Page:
Back to school..back to lunch packing

As everyone is gearing up for back-to-school, I know many parents are bracing themselves again for another year of lunch packing.  Packing lunches can seem like a daunting task because, well, it’s kind of like delivering the mail…it never really ends.  Sure, we get summer break (unless you have to pack for camp) and weekends off, but most days parents are in the kitchen trying their best to fill lunchboxes with a variety of foods that will stay fresh, be healthy, AND actually get eaten by their kids.  Well, believe me, you are not alone! I just happen to read a lot on the subject, and I have collected a few tips and links here that might just help turn your lunch packing frown upside down.

planetbox lunch 5.3

planetbox lunch 5.3 (Photo credit: velostricken)

  • Use a great container.  There are so many cool, eco-friendly lunch boxes out there right now.  You can go simple with a divided Ziploc container, or get really fancy and check out my favorite, the Planetbox .  Either way, when food is all in one container, it not only looks more appealing to kids but also saves time because they don’t have to open up a lot of little containers in the limited time they often have to eat.  Not to mention it cuts down on waste.
  • Pack a balanced meal.  Lunches should contain a healthy balance of fruits, vegetables, whole grains, and protein.  There are many creative ideas to get you out of the sandwich rut; for some inspiration check out 100 Days of Real Food, who posts pictures of her daughters lunches daily on Facebook, or my friend at Tribeca Nutrition’s Pinterest board with her girls’ lunches too.
  • Stock the pantry.  Be sure to stock up on staples weekly at the farmers market or store so you have enough to pack during the week.  Some great pantry staples for lunch include nuts or nut butters, a variety of fresh fruits and vegetables, dips such as hummus, whole grain bread or crackers, cheese, and yogurt.
  • Variety! Even the pickiest eaters have a few different things they like to eat.  Be sure to switch it up day to day, and try serving same foods in different ways (making apple slices with nut butter into a little sandwich one day and serving a whole apple with a nut trail mix another).  I also will slide a couple pieces of less liked foods into my son’s lunch from time to time.  I’m not really sure if he actually eats them, but at least he is exposed to them, which is the first step in accepting a new food.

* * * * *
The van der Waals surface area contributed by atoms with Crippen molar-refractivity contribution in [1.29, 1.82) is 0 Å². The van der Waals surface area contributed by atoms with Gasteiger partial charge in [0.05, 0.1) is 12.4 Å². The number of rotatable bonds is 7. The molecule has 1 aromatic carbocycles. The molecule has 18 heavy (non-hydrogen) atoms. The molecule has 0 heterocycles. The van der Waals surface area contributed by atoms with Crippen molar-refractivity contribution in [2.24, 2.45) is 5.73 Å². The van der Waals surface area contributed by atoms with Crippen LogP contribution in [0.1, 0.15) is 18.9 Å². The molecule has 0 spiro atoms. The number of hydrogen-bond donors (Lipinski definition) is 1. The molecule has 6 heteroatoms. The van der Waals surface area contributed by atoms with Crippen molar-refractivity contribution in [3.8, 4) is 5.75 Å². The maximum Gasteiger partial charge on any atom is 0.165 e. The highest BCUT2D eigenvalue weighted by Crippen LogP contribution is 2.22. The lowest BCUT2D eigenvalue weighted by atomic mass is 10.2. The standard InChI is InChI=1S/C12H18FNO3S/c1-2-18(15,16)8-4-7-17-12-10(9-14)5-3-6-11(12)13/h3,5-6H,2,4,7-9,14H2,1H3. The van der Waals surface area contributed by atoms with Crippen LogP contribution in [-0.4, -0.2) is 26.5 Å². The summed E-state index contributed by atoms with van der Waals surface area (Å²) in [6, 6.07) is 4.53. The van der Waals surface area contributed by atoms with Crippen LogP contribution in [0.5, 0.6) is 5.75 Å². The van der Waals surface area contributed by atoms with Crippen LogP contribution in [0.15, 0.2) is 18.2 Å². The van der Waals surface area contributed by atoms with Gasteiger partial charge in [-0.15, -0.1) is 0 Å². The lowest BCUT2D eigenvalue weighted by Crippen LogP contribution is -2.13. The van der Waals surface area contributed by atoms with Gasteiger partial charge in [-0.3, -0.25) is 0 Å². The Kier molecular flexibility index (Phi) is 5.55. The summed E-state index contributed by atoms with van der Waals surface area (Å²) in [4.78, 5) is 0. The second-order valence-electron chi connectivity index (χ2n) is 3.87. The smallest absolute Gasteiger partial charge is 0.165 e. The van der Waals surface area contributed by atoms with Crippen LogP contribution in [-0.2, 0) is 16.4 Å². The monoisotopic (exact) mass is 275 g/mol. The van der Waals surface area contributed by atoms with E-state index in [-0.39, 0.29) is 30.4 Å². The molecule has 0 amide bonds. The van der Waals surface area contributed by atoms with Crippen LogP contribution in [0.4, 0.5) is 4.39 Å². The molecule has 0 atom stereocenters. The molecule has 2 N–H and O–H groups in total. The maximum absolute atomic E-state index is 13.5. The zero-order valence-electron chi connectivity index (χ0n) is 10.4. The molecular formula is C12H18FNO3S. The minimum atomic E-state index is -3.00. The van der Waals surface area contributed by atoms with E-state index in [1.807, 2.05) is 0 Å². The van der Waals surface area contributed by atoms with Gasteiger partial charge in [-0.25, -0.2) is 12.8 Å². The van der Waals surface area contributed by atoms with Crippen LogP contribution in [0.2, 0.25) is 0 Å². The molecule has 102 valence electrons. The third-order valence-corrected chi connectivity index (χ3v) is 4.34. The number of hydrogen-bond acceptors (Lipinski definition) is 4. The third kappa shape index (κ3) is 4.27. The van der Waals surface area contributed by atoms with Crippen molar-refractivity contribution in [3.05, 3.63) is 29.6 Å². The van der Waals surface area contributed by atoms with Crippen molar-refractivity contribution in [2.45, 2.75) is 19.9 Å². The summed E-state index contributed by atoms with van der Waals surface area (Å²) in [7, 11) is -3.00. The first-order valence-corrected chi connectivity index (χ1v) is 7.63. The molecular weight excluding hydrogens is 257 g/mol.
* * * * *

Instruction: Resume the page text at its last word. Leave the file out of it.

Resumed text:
• Make it look pretty.  As we all know, we eat with our eyes first.  When food is laid out in a divided container, it looks more appealing, as well when there are lots of colorful foods together.  Try combining two colorful foods like orange slices and blueberries.  Cut vegetables into fun shapes or stack them on a mini skewer to make them more fun to eat.  Vegetables, fruit, and sandwiches can also be cut into shapes with a cookie cutter.
  • Leftovers are your friend.  Leftovers can easily be made into a new dish for lunch.  Think roasted chicken into chicken salad, or leftover rice into a cold rice and edamame salad.  Leftovers can also be frozen in individual portions that can be put in the fridge to thaw the day before.  Think soup, muffins, or waffles.

Hopefully these tips will help inspire you lunch packers a little bit, and ease you back into another year of packing.   Wishing all the kids and parents a great year of school ahead!

And here’s a nice kosher recipe for the High Holidays week…just kidding.  I am terrible and forgot and cooked bacon at the market on Rosh Hashana.  I am a terrible jew.  Who loves bacon…

Here is the link to the recipe for Swiss Chard with Red Onions and Bacon from Deliciously Organic.

Red Chard growing in the garden of Slow Food N...

Red Chard growing in the garden of Slow Food Nation (Photo credit: Wikipedia)

It was delicious, but there wasn’t much chard to be had at the market this week, so I substituted some baby Red Russian kale, a little baby chard, and beet greens.  I think it would have been better with just chard, because kale is tougher than chard and I couldn’t really get it too soften up enough for my liking without adding a little liquid.  I did add a little water in the end, but it never got soft enough.  I think it was partially the kale’s fault, and partially the wind, which was blowing the stove’s flame all over the place.  Ah, the joys of cooking outdoors without knowing if your ingredients will be available.

Stay tuned though, I actually have a non farmers market post brewing.  I cooked up some deliciousness for Rosh Hashana and wanted to share a couple of recipes.  Have a nice weekend!


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